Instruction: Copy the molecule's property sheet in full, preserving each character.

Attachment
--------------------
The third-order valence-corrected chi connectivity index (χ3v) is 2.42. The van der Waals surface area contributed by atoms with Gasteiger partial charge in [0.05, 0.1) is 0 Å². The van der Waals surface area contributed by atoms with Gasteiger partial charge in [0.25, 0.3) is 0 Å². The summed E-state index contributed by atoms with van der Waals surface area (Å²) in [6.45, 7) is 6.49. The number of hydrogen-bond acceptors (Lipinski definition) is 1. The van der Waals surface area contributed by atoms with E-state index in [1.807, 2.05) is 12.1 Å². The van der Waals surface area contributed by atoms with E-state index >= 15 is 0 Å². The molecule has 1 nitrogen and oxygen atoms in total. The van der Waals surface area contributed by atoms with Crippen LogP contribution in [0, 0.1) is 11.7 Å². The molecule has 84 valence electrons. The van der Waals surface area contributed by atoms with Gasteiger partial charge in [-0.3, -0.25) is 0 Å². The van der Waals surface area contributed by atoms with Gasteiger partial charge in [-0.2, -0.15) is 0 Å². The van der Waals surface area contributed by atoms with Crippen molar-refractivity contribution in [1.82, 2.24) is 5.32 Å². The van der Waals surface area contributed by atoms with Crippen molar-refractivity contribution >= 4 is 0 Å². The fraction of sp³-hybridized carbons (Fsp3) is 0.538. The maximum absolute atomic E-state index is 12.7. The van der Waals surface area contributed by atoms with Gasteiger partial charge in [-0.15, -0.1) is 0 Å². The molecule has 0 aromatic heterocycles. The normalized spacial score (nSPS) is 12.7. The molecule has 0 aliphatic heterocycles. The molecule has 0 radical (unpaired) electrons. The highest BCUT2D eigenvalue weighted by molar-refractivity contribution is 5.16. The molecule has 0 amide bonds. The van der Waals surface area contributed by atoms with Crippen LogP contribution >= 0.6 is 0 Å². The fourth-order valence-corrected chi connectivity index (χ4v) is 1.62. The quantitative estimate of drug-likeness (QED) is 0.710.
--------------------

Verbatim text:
The third-order valence-corrected chi connectivity index (χ3v) is 2.42. The van der Waals surface area contributed by atoms with Gasteiger partial charge in [0.05, 0.1) is 0 Å². The van der Waals surface area contributed by atoms with Gasteiger partial charge in [0.25, 0.3) is 0 Å². The summed E-state index contributed by atoms with van der Waals surface area (Å²) in [6.45, 7) is 6.49. The number of hydrogen-bond acceptors (Lipinski definition) is 1. The van der Waals surface area contributed by atoms with E-state index in [1.807, 2.05) is 12.1 Å². The van der Waals surface area contributed by atoms with E-state index >= 15 is 0 Å². The molecule has 1 nitrogen and oxygen atoms in total. The van der Waals surface area contributed by atoms with Crippen LogP contribution in [0, 0.1) is 11.7 Å². The molecule has 84 valence electrons. The van der Waals surface area contributed by atoms with Gasteiger partial charge in [-0.3, -0.25) is 0 Å². The van der Waals surface area contributed by atoms with Gasteiger partial charge in [-0.2, -0.15) is 0 Å². The van der Waals surface area contributed by atoms with Crippen molar-refractivity contribution in [1.82, 2.24) is 5.32 Å². The van der Waals surface area contributed by atoms with Crippen molar-refractivity contribution >= 4 is 0 Å². The fraction of sp³-hybridized carbons (Fsp3) is 0.538. The maximum absolute atomic E-state index is 12.7. The van der Waals surface area contributed by atoms with Gasteiger partial charge in [-0.15, -0.1) is 0 Å². The molecule has 0 aromatic heterocycles. The normalized spacial score (nSPS) is 12.7. The molecule has 0 aliphatic heterocycles. The molecule has 0 radical (unpaired) electrons. The highest BCUT2D eigenvalue weighted by molar-refractivity contribution is 5.16. The molecule has 0 amide bonds. The van der Waals surface area contributed by atoms with Crippen LogP contribution >= 0.6 is 0 Å². The fourth-order valence-corrected chi connectivity index (χ4v) is 1.62. The quantitative estimate of drug-likeness (QED) is 0.710.